Even if a jury were to find evidence of bias by WTVF-Channel 5, that wouldn’t be enough, Heller said, adding that a reckless indifference or disregard for the truth must be evident.
“That’s why many media defendants are able to get summary judgment in defamation and false light invasion of privacy cases,” said David L. Hudson Jr., scholar at the First Amendment Center at Vanderbilt University.
The U.S. Supreme Court likes public debate to be messy — or at least have the potential to be. In an article on libel and defamation, Hudson quotes the U.S. Supreme Court’s own language from New York Times Co. v. Sullivan:
“We consider this case against the background of a profound national commitment to the principle that debate on public issues should be uninhibited, robust, and wide-open, and that it may well include vehement, caustic, and sometimes unpleasantly sharp attacks on government and public officials.”
According to Heller, the MLRC is aware of 14 trials since 1980 in which judges sued the press for libel. The judges won eight of those trials, with damages awarded ranging from $35,000 to $8.3 million. Heller said while the standard is high for a public official, multimillion-dollar judgments prove it isn’t impossible.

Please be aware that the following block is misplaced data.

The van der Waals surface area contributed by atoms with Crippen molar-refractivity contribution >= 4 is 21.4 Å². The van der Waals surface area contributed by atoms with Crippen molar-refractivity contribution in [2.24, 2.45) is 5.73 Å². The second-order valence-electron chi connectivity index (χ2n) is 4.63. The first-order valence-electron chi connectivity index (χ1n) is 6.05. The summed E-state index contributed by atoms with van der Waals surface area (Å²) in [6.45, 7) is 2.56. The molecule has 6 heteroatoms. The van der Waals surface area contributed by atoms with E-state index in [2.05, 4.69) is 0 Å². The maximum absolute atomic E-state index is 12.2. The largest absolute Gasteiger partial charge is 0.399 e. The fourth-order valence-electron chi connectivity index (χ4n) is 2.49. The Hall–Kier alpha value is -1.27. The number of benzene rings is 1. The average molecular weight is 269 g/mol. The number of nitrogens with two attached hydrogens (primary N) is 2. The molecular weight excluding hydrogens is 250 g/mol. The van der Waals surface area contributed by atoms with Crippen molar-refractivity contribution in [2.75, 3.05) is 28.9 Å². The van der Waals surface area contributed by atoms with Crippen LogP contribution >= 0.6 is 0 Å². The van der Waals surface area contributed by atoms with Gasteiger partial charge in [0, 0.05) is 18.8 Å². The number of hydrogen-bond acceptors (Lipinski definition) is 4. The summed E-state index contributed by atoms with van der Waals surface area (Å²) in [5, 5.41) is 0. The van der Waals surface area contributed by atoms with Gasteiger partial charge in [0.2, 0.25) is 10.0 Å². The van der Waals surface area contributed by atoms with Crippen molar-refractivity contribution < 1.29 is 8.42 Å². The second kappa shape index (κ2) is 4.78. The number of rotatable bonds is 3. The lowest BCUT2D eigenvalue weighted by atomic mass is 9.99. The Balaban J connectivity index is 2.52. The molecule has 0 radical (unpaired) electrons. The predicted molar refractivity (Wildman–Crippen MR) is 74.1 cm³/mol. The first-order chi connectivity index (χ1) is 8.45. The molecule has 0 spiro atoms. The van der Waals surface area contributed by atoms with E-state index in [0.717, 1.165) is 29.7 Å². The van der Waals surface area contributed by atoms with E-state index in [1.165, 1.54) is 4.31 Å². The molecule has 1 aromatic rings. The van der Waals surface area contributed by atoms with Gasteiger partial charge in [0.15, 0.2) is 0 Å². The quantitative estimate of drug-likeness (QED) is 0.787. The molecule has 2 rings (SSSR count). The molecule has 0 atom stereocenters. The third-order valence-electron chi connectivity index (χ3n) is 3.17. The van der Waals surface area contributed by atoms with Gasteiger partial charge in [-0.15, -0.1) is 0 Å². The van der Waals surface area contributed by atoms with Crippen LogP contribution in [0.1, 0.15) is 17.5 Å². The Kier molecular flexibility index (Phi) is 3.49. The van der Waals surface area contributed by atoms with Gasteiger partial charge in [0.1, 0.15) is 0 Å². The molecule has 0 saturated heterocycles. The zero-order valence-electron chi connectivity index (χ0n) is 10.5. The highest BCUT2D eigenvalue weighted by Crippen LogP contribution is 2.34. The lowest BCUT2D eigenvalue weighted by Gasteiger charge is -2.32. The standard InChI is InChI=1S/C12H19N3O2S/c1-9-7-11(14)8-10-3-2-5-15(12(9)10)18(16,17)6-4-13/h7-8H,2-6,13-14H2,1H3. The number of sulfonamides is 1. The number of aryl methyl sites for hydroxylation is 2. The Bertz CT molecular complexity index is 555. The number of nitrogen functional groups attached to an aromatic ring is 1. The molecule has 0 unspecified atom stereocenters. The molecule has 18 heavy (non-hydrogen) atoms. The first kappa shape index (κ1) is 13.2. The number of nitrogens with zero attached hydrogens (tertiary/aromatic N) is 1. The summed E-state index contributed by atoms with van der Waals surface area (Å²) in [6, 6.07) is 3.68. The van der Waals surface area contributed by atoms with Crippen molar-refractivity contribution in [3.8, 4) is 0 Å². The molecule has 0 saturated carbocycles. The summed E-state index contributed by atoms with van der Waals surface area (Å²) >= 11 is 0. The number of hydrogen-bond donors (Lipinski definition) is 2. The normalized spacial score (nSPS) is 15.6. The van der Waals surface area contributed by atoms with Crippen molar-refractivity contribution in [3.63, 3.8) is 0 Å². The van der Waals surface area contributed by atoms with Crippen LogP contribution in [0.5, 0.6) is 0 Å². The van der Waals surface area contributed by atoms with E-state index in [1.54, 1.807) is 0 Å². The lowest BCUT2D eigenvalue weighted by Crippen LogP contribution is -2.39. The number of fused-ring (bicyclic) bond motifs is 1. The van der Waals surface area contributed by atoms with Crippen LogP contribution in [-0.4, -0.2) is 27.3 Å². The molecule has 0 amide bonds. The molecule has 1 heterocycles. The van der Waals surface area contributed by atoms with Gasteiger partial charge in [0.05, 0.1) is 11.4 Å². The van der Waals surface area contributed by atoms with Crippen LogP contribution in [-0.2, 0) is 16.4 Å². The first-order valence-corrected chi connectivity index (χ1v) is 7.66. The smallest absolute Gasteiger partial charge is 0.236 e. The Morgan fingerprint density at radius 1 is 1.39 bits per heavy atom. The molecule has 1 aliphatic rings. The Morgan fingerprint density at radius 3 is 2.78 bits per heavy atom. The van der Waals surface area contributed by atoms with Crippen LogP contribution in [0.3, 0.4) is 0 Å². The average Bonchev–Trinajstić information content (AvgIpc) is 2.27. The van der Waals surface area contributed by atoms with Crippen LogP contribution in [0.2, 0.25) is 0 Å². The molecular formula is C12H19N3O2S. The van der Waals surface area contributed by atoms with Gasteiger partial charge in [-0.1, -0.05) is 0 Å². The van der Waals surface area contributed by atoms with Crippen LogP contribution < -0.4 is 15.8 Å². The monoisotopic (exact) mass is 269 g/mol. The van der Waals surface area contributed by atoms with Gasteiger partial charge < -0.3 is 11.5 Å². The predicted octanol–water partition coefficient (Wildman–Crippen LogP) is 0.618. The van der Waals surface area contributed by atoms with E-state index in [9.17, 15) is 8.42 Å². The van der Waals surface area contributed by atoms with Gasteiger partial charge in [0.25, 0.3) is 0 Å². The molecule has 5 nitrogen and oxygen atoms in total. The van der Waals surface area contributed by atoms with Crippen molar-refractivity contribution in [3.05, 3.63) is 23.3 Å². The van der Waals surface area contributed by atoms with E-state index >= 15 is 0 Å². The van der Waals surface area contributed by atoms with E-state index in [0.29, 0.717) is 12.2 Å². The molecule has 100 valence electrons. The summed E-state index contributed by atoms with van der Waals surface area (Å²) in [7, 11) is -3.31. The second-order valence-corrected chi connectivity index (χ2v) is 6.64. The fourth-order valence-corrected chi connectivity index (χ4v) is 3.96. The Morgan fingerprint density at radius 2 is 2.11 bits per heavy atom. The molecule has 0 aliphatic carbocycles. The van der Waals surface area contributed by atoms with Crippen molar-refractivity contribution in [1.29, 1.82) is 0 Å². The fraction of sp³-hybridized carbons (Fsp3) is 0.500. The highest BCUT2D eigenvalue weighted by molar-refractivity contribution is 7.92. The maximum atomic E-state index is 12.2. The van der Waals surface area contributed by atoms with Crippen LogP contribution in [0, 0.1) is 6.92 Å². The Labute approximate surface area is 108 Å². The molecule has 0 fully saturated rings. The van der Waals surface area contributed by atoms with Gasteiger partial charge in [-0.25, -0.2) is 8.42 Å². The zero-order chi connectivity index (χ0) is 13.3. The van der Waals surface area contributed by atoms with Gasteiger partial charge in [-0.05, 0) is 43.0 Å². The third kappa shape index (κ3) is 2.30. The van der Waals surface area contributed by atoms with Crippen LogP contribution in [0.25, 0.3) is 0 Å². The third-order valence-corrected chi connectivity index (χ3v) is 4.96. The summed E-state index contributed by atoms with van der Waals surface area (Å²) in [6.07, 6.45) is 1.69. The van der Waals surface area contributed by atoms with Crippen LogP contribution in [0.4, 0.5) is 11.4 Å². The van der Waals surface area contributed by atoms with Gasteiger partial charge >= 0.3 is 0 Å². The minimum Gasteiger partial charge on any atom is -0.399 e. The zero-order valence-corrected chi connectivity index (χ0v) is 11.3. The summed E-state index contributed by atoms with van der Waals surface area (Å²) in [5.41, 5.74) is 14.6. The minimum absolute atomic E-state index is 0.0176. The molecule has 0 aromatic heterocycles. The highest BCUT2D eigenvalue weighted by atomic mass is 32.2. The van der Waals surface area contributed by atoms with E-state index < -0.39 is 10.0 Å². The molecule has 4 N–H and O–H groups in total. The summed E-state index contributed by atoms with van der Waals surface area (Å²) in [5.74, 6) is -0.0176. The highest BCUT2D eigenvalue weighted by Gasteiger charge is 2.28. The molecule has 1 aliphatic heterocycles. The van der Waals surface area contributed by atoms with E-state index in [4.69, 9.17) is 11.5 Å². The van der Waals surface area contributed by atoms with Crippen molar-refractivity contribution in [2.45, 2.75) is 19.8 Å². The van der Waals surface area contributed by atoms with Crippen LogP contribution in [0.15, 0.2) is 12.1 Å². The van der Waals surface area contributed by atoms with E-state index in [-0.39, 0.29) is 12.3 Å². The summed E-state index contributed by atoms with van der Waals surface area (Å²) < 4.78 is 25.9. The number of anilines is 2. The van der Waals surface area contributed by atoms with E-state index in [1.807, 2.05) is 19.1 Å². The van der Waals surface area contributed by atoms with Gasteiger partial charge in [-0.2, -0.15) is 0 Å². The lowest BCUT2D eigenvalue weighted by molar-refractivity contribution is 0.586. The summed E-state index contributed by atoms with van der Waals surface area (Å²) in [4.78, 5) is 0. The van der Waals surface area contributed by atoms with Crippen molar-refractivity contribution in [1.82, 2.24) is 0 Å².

Eisenstein’s attorney, Robert L. DeLaney, of Tune, Entrekin & White PC, said, “It’s very tough to demonstrate actual malice and reckless disregard, but I think the factual pattern in this case is one which can result in a jury deciding in the matter.”
If Eisenstein is successful, the discretion juries have in libel damage awards — meant to compensate for harm done to an individual’s reputation and any emotional distress — is wide-ranging. Harm to reputation and emotional distress aren’t easily quantified.
“It’s a little bit of a lottery,” Heller said.